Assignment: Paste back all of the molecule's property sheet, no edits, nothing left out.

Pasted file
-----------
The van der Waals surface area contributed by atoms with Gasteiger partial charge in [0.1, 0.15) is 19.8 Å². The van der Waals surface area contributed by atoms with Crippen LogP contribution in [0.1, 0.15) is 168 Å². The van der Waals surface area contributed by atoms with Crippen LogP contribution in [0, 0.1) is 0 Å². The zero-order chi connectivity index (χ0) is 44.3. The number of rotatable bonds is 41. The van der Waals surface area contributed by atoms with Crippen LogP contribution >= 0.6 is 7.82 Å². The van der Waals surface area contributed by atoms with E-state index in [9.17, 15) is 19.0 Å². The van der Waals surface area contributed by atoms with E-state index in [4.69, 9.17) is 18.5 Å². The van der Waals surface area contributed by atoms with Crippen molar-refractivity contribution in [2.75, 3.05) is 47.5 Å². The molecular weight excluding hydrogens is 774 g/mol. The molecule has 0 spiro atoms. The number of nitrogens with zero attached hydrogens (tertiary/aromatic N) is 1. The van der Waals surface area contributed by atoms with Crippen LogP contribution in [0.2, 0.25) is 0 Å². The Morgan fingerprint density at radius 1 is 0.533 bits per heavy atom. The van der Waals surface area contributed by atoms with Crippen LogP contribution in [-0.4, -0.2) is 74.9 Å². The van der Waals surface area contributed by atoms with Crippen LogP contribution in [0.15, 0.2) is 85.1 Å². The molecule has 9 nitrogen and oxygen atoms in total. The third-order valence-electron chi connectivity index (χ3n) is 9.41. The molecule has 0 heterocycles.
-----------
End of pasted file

The van der Waals surface area contributed by atoms with Gasteiger partial charge in [0.1, 0.15) is 19.8 Å². The van der Waals surface area contributed by atoms with Crippen LogP contribution in [0.1, 0.15) is 168 Å². The van der Waals surface area contributed by atoms with Crippen LogP contribution in [0, 0.1) is 0 Å². The zero-order chi connectivity index (χ0) is 44.3. The number of rotatable bonds is 41. The van der Waals surface area contributed by atoms with Crippen LogP contribution >= 0.6 is 7.82 Å². The van der Waals surface area contributed by atoms with E-state index in [9.17, 15) is 19.0 Å². The van der Waals surface area contributed by atoms with E-state index in [4.69, 9.17) is 18.5 Å². The van der Waals surface area contributed by atoms with Crippen molar-refractivity contribution in [2.75, 3.05) is 47.5 Å². The molecular weight excluding hydrogens is 774 g/mol. The molecule has 0 spiro atoms. The number of nitrogens with zero attached hydrogens (tertiary/aromatic N) is 1. The van der Waals surface area contributed by atoms with Crippen LogP contribution in [0.2, 0.25) is 0 Å². The Morgan fingerprint density at radius 1 is 0.533 bits per heavy atom. The van der Waals surface area contributed by atoms with Crippen LogP contribution in [-0.4, -0.2) is 74.9 Å². The van der Waals surface area contributed by atoms with Crippen LogP contribution in [0.15, 0.2) is 85.1 Å². The molecule has 9 nitrogen and oxygen atoms in total. The third-order valence-electron chi connectivity index (χ3n) is 9.41. The molecule has 0 heterocycles.